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published: Apr 2007
ISBN:9781927043028

Wetlands of Mass Destruction

Ancient Presage for Contemporary Ecocide in Southern Iraq

edited by Robert Lawrence France, foreword by Edward L. Ochsenschlager

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environmental science
0 of 5
0 ratings
rated!
rated!
list price: $19.99
edition:eBook
also available: Paperback
category: Science
published: Apr 2007
ISBN:9781927043028
Description

This important account investigates the ruin of the Mesopotamian marshes?historically one of the world's most important wetland environments?along with the decimation of an area inhabited, since the time of the Sumerians, by thousands of people living on artificial islands of mud and reeds and depending on sustainable fishing and farming. Located between the Tigris and Euphrates rivers in southern Iraq, the history of this important ecological and unique cultural jewel, which was destroyed under Saddam Hussein’s reign through a series of constructed dams and water diversions designed to eradicate the remaining marsh dwellers, is analyzed at length. Interspersed with ancient Mesopotamian inscriptions and Old Testament quotations, this is a sobering account of the deliberate destruction of an environment for the purpose of ethnic cleansing. Features

” Presents over 30 rare, never before published photographs from the 1934 anthropology expedition to the marshlands

” Includes essays by photographer Nik Wheeler, human rights advocate Baroness Emma Nicholson, author Rasheed Al-Khayoun and ecologist Robert France about the present state of the marshlands

” Contains more than 20 photographs of Mesopotamian artifacts from the Harvard collection

About the Authors

Robert Lawrence France

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Edward L. Ochsenschlager

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Contributor Notes

Robert Lawrence France is a leading environmental scholar who has taught at Ca’Foscari University, Harvard University, and McGill University. He is the author of numerous journal articles and the author or editor of several books, including Deep Immersion: The Experience of Water, Handbook of Water Sensitive Planning and Design, and Facilitating Watershed Management. Edward L. Ochsenschlager is a professor emeritus at Brooklyn College and the author of Iraq’s Marsh Arabs in the Garden of Eden.

Editorial Reviews

"These haunting quotes from four thousand years ago leave us to ponder whether today's civilizations have the wisdom and the vision to avoid a world in which we are left searching for a 'single reed marsh' in a 'desolate wilderness.'"  “Henry Lee, Director of the Environment and Natural Resource Program, Harvard University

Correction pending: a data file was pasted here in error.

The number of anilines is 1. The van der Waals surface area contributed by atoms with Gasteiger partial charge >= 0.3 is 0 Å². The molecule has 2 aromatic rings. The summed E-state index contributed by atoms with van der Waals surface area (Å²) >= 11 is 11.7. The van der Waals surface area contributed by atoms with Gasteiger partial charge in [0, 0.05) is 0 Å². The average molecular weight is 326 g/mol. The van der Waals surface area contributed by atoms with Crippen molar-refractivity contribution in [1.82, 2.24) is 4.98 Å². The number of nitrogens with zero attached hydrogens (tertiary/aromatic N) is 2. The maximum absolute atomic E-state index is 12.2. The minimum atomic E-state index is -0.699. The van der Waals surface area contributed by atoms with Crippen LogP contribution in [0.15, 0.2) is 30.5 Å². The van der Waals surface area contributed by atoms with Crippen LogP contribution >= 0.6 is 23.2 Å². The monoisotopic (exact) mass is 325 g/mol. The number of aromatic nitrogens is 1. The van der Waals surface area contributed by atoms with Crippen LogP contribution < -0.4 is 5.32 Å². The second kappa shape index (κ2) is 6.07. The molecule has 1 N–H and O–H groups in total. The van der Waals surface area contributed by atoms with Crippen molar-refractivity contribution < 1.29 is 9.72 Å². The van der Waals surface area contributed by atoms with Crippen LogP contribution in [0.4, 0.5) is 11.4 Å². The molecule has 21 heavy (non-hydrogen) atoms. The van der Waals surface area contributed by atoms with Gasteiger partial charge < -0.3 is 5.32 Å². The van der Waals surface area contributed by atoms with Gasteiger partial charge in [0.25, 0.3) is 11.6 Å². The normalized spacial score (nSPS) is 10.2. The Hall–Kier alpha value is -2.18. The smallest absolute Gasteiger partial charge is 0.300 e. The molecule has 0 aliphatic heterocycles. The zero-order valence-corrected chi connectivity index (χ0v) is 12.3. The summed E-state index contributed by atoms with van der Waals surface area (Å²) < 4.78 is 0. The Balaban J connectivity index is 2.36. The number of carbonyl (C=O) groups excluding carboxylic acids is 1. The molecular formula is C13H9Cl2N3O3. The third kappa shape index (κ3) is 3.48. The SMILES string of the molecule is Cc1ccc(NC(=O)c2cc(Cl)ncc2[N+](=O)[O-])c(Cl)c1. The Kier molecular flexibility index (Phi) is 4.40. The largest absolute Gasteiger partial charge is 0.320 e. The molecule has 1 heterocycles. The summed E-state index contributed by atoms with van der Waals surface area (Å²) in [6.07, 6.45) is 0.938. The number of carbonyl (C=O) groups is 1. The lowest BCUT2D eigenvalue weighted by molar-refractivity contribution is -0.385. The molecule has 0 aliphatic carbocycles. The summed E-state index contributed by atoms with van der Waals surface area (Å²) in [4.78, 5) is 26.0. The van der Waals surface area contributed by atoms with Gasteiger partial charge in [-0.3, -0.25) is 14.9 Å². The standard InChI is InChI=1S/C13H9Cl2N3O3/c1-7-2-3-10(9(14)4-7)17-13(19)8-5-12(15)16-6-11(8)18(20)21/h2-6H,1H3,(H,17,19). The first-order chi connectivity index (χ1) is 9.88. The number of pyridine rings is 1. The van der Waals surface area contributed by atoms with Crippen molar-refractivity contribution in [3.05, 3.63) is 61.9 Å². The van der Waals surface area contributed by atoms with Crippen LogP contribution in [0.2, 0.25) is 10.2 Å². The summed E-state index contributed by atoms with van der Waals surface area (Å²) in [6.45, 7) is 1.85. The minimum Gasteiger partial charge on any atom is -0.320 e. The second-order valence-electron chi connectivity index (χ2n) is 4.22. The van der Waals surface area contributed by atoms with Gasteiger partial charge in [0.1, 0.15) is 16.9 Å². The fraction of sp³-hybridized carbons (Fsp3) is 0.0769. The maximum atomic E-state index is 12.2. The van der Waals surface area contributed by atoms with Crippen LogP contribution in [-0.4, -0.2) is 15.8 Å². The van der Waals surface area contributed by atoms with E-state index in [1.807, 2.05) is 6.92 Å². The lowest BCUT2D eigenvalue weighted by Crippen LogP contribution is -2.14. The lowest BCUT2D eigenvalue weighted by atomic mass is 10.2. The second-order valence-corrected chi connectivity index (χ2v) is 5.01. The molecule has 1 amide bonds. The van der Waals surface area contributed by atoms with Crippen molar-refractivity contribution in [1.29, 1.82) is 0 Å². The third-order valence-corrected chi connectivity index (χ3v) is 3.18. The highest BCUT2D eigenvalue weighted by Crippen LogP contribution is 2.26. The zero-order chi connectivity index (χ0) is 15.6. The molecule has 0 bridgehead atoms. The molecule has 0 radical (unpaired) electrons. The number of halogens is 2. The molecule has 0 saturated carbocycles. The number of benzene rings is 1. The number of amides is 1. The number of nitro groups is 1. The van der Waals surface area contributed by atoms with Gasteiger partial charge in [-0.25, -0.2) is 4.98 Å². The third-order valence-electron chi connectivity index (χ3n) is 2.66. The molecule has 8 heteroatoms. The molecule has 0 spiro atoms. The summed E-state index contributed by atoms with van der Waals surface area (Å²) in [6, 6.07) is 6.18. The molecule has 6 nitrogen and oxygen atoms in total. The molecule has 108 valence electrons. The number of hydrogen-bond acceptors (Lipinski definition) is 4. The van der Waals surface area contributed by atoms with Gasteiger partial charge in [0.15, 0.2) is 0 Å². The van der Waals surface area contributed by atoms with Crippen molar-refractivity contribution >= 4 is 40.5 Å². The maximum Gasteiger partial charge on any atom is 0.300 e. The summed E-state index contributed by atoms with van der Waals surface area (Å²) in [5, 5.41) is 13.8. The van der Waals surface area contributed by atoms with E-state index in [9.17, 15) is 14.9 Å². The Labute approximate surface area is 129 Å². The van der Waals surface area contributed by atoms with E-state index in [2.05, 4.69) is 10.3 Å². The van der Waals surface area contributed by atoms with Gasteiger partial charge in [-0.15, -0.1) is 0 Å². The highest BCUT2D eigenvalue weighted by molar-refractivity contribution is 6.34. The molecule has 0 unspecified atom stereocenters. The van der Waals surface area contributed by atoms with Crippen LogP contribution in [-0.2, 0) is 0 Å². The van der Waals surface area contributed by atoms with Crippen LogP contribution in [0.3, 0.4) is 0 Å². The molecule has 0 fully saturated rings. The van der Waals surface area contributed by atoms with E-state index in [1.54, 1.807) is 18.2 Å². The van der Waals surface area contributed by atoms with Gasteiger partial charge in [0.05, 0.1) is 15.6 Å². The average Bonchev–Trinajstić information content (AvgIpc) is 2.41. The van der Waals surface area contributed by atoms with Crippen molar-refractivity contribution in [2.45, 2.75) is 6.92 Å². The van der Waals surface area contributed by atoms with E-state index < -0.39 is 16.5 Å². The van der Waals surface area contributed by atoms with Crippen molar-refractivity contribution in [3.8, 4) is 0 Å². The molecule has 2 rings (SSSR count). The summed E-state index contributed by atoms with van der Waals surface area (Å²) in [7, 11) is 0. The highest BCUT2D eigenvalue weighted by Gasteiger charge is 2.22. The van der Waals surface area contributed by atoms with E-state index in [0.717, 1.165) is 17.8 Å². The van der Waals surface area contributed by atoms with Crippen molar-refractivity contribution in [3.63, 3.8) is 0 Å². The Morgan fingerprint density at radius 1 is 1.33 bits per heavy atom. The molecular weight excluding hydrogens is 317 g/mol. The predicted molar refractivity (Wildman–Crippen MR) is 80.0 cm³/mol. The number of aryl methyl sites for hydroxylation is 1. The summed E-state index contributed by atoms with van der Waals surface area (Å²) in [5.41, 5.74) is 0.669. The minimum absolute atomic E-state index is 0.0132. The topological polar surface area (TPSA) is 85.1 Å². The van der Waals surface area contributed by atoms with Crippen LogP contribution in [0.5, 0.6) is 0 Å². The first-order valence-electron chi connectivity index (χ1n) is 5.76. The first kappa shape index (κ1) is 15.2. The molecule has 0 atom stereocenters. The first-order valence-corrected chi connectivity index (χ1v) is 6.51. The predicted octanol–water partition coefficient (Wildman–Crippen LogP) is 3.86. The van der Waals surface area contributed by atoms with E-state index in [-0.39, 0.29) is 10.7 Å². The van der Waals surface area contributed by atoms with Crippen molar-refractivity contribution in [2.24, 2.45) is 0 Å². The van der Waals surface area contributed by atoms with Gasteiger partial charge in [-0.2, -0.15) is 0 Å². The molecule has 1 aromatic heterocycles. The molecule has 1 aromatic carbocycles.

"If we fail to recognize the signals, aided by the lessons from the historical precedents outlined in Wetlands of Mass Destruction, we will see the slow steady erosion of that which is most precious."  “Niall Kirkwood, Chair of the Department of Landscape Architecture, Harvard University


"Wetland of Mass Destruction is a small but great volume on the Southern Iraqi marshes that goes back to ancient Mesopotamia. . . . The volume includes wonderful photos of marsh life taken by Western archaeologists and journalists . . . that give a rich view of marshland life." —S. Hanish, Digest of Middle East Studies


"I enjoyed the great black and white photographs. The quotes were keenly interesting and the essays were just great" “B. Howdy, Spokane Exchange


"A fascinating result . . . [that] stimulates us to rethink how we should understand our historical sources. The present may indeed provide us with interesting questions in our study of the past." —Maurits W. Ertsen, Water History Journal


"A very good and important book that should be read not only by restoration ecologists and practitioners, but it is suitable for anyone wanting to learn more about how closely connected are human and ecological systems." “Keith R. Edwards, Restoration Ecology


"In bringing together these ancient writings with an account of the ecological calamity besetting the marshlands of modern Iraq, Dr. France evokes the voices of the past to illustrate and explain the present."  “Joseph A. Green, Assistant Director of the Semitic Museum, Harvard University

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